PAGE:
Your teeth are remarkably resilient. Coated in enamel, which is the hardest substance in the human body, those pearly whites of yours are designed to resist the harsh effects of certain ingredients found in food, coffee and other drinks known to contribute to tooth decay.
Damage resistant and durable though your teeth may be, they’re not invulnerable to deterioration, which can be expedited by routinely selecting foods and beverages that are highly acidic.
While there is nothing necessarily wrong with eating certain foods and drinks that contain acid occasionally, you may want to be careful about the frequency with which you consume the following things. As you’ll see, many of the ones mentioned are quite good for you from a nutritional standpoint:
1. Citrus-based fruits
From lemons to limes or oranges to grapefruits, the citrus family of fruits are loaded with deliciousness, fibre and vitamin C, a key nutrient to your immune system’s ongoing well-being. The problem is their juice has a high level on the pH scale, the measuring system designed to gauge acidity.
Acid is anathema to enamel and eats away at the invisible film that coats your teeth. While virtually no medical doctor, nutritionist, dietitian or dentist would tell you to stop eating any citrus completely, you may want to avoid overindulging in them or balance out eating citrus by minimising or eliminating something else that may be high in acid.
2. Carbonated beverages
The tang, the sweetness, the bubbly effervescence — what’s not to love about soft drinks? Well, a number of things, actually. Aside from the fact that they’re empty calories, contributing next to no health benefits whatsoever, the mixture of caustic ingredients like citric acid and potassium benzoate combine to create a harsh blend that can give your teeth a real beating. Several studies show that regular and ongoing consumption of soft drinks can lead to dental erosion. Once enamel weakens, your teeth are more liable to damage, sensitivity to cold or hot temperatures and several other serious oral health issues.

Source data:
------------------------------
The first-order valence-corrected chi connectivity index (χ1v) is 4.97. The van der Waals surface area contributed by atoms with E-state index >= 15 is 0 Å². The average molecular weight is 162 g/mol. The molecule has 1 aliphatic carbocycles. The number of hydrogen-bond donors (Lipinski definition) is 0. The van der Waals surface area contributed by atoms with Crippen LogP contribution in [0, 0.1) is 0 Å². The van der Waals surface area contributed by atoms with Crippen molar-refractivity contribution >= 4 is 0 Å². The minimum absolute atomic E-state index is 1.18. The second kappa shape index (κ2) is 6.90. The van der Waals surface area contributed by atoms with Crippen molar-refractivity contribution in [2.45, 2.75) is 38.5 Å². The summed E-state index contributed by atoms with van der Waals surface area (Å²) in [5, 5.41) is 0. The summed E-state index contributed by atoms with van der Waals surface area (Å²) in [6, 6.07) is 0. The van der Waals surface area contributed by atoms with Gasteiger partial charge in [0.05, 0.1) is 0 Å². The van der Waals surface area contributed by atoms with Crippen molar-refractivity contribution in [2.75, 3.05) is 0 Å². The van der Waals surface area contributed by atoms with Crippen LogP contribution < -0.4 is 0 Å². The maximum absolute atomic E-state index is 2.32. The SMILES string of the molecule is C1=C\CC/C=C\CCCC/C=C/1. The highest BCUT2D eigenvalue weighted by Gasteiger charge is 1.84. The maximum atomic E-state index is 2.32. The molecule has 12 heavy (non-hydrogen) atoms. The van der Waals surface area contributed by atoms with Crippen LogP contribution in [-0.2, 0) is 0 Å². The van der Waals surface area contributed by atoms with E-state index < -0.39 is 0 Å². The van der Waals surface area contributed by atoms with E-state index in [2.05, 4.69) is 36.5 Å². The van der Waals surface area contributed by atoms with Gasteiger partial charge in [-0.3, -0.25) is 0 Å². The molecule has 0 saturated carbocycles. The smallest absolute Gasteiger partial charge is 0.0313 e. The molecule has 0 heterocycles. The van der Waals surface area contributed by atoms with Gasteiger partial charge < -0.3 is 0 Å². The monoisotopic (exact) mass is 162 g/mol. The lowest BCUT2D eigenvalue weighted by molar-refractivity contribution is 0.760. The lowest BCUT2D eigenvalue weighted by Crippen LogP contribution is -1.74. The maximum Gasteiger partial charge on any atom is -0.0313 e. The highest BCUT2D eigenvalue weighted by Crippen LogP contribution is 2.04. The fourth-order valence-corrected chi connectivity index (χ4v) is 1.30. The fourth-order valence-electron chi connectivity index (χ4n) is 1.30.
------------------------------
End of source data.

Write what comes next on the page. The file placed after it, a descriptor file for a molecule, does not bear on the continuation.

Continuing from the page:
If at all possible, try to avoid soft drinks and replace them with water or seltzer water. Seltzer contains carbonation, which can be a worthwhile substitute for soft drinks by recreating the effervescence traditional carbonated beverages are known for.
Another reason to avoid carbonated drinks is the artificial colouring. In colas especially, the caramel colour can turn your brilliantly white teeth noticeably darker. One way of reversing these effects is by getting your teeth professionally whitened and subsequently no longer drinking soft drinks or cutting back on how many cans you drink per day.
3. Sour candies
Candies may not come as a surprise, given how high in sugar most of them are, but you should be particularly cautious about the sour, chewy variety that kids are known to love. Similar to the tartness of citrus, sour candies contain ingredients that react differently when they meet with the teeth compared with candies like chocolate — and not in a good way. Sour candies are also frequently on the chewy side, which makes them more prone to sticking to your teeth and thus weakening their enamel. Unlike other elements of the human body, once you lose enamel, it’s gone for good. It won’t grow back like fingernails or hair.
This one may come as a surprise. After all, if ice is composed of water and water is extraordinarily good for you how could the frozen version be bad for your teeth. It all boils down to the fact that it’s frozen. In raw form, an icy cold beverage won’t do anything but keep your drink chilled. But when it’s chewed on, the hardness of the cubes can potentially cause very small microfractures. As they proliferate, your enamel may not be able to withstand the pressure and strip away, making you more vulnerable to dental emergencies that require repair, such as chipping or cracking.
5. Tomato-based products
Tomatoes are packed with nutrition-building vitamins, minerals and phytochemicals that give disease and sickness a one-two punch; it’s ideal they’re found throughout the food chain, from sauces to condiments to traditional salads. Nevertheless, tomatoes are very high in acid relative to other fruits and vegetables.
Don’t avoid tomatoes entirely, but be mindful of where you’re getting your fill from. For instance, it’s likely wiser to eat a fresh tomato in a tossed salad than from ketchup, since the latter contains added sugars and high fructose corn syrup.
You’d be amazed by how healthy you can keep your teeth by slight adjustments to what you eat. If you have any concerns about a new diet plan or a current one and how it’s affecting your teeth, City Dentists is happy to help. Contact us today.